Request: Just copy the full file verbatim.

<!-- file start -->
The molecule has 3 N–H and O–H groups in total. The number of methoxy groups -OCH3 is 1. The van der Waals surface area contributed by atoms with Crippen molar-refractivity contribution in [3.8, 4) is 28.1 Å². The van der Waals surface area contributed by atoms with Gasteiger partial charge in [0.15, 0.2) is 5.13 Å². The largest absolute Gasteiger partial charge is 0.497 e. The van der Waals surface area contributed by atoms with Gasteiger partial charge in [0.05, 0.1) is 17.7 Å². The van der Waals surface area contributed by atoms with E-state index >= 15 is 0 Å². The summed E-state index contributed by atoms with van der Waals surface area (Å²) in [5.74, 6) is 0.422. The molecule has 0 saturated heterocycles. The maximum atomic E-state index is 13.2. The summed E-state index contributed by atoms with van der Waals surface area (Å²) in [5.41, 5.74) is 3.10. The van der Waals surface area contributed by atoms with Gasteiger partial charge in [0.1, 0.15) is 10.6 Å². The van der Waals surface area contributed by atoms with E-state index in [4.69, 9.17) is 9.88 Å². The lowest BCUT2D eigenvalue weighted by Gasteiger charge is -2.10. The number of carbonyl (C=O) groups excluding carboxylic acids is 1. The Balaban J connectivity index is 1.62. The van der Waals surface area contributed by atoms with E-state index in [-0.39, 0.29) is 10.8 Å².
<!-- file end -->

The molecule has 3 N–H and O–H groups in total. The number of methoxy groups -OCH3 is 1. The van der Waals surface area contributed by atoms with Crippen molar-refractivity contribution in [3.8, 4) is 28.1 Å². The van der Waals surface area contributed by atoms with Gasteiger partial charge in [0.15, 0.2) is 5.13 Å². The largest absolute Gasteiger partial charge is 0.497 e. The van der Waals surface area contributed by atoms with Gasteiger partial charge in [0.05, 0.1) is 17.7 Å². The van der Waals surface area contributed by atoms with E-state index >= 15 is 0 Å². The summed E-state index contributed by atoms with van der Waals surface area (Å²) in [5.74, 6) is 0.422. The molecule has 0 saturated heterocycles. The maximum atomic E-state index is 13.2. The summed E-state index contributed by atoms with van der Waals surface area (Å²) in [5.41, 5.74) is 3.10. The van der Waals surface area contributed by atoms with Gasteiger partial charge in [0.1, 0.15) is 10.6 Å². The van der Waals surface area contributed by atoms with E-state index in [4.69, 9.17) is 9.88 Å². The lowest BCUT2D eigenvalue weighted by Gasteiger charge is -2.10. The number of carbonyl (C=O) groups excluding carboxylic acids is 1. The Balaban J connectivity index is 1.62. The van der Waals surface area contributed by atoms with E-state index in [-0.39, 0.29) is 10.8 Å².